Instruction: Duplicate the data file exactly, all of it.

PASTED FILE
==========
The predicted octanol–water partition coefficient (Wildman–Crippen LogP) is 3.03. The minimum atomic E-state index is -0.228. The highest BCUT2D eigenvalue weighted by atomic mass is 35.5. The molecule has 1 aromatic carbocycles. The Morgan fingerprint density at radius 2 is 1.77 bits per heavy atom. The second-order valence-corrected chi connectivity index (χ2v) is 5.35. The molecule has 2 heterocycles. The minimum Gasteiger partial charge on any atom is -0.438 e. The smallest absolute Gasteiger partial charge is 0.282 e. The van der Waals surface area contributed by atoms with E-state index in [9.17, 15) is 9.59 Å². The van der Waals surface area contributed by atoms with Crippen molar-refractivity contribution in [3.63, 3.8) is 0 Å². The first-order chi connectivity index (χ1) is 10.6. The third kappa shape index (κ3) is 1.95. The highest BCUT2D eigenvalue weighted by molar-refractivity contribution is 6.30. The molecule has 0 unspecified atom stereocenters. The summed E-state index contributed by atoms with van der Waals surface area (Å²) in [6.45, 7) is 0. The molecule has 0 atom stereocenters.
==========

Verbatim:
The predicted octanol–water partition coefficient (Wildman–Crippen LogP) is 3.03. The minimum atomic E-state index is -0.228. The highest BCUT2D eigenvalue weighted by atomic mass is 35.5. The molecule has 1 aromatic carbocycles. The Morgan fingerprint density at radius 2 is 1.77 bits per heavy atom. The second-order valence-corrected chi connectivity index (χ2v) is 5.35. The molecule has 2 heterocycles. The minimum Gasteiger partial charge on any atom is -0.438 e. The smallest absolute Gasteiger partial charge is 0.282 e. The van der Waals surface area contributed by atoms with E-state index in [9.17, 15) is 9.59 Å². The van der Waals surface area contributed by atoms with Crippen molar-refractivity contribution in [3.63, 3.8) is 0 Å². The first-order chi connectivity index (χ1) is 10.6. The third kappa shape index (κ3) is 1.95. The highest BCUT2D eigenvalue weighted by molar-refractivity contribution is 6.30. The molecule has 0 unspecified atom stereocenters. The summed E-state index contributed by atoms with van der Waals surface area (Å²) in [6.45, 7) is 0. The molecule has 0 atom stereocenters.